From 14 March to 3 April 2018 MFAT consulted on New Zealand’s UNFCCC negotiating priorities for the year. We received 34 oral and written submissions.

Broadly, submitters wanted to see the following issues addressed:

  • Ambition Cycle/Global Stocktake: Respondents want to ensure that the processes for countries to continually ratchet up their ambition under the Paris Agreement enshrine environmental integrity, and is aligned with the Sustainable Development Goals.    
  • Nationally Determined Contributions (NDCs): Most submitters saw NDCs as a priority, and want them supported by rigorous transparency guidelines. Some urged resisting separate reporting systems for developed and developing countries, with any differentiation limited to factors like economy size or percentage of global emissions. Submitters don’t want to see backsliding on NDCs, and want us to encourage countries to strive for economy-wide targets. Some seek international agreement on global standards for measuring sequestration by carbon capture and storage.
  • Carbon Markets: Many want an international carbon price, and say emissions trading schemes should have clearly-defined industry coverage. Several respondents advocated for direct access to efficient carbon markets for consumers and business. Others felt afforestation should be incentivised through markets, but without diluting agreed land-use accounting rules.  
  • Transparency: Respondents generally put a high priority on transparency, including for carbon markets and offset arrangements. Submitters want the transparency framework to ensure NDCs and national inventories are rigorous and clearly reported (so they are accessible to third parties), and want all countries to provide progress reports that will be subject to independent expert review.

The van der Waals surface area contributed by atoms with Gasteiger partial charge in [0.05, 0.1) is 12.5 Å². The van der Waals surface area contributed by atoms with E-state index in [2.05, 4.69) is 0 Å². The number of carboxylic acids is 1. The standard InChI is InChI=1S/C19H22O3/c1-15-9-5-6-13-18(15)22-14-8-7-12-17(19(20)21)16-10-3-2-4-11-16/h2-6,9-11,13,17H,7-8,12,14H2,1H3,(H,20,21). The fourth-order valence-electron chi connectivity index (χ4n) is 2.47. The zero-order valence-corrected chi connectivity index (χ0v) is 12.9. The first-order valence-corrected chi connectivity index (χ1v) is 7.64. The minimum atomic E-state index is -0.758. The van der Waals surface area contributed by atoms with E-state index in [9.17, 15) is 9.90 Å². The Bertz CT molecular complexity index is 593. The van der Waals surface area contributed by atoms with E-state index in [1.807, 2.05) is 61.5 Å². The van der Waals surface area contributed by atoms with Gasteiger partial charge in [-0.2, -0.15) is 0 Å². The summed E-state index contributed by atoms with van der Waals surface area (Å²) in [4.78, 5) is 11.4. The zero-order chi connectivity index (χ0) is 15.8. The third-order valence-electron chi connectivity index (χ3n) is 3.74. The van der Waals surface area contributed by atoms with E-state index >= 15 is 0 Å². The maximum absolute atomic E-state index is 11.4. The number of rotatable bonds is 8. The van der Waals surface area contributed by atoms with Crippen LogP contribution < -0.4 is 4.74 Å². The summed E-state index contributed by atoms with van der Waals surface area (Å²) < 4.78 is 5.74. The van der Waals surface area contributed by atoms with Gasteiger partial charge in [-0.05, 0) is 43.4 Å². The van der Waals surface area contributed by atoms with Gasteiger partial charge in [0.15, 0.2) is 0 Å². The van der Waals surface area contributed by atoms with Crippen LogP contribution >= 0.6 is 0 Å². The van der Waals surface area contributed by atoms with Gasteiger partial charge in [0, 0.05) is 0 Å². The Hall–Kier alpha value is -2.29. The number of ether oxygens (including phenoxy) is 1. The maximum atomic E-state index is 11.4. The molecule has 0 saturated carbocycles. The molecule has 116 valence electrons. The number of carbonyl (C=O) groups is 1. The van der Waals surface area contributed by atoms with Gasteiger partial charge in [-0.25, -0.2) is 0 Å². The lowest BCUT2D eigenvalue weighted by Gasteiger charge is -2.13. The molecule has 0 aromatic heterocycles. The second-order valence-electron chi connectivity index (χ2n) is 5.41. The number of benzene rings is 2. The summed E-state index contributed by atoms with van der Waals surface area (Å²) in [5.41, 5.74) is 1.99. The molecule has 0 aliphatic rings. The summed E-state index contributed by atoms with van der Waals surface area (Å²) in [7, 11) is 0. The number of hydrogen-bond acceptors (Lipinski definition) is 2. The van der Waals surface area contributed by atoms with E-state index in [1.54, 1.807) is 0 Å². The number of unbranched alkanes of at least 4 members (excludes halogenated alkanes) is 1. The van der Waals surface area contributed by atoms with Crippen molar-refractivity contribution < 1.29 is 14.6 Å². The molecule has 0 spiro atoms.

• Agriculture: Many emphasised the need to ensure agriculture is included in NDCs and/or the Paris Agreement negotiations. Some considered the vulnerability of individual countries should be as much of a consideration as their action to reduce emissions. Several respondents want outcomes that recognise the efforts of our agriculture sector to reduce emissions, including through international collaboration on research.   
  • Climate Finance: Some submitters argued that climate resilience and adaptation should be a focus of New Zealand’s climate finance, and there should be robust accounting standards for climate finance, in light of UNFCCC obligations. Several emphasised the Paris guidelines should ensure climate finance reaches the most vulnerable, and effectively addresses the loss and damage due to climate change.  
  • Local Communities and Indigenous Peoples Platform (LCIPP), and Gender Action Plan: Submitters widely supported participation in the LCIPP, and enhanced indigenous perspectives in the negotiations. Several respondents linked this platform and the Gender Action Plan to supporting the Sustainable Development Goals. 
  • New Zealand National Approaches to Negotiations: A number of submissions touched on tactical considerations in the negotiations, which officials will consider as New Zealand’s negotiating strategy is further developed and refined.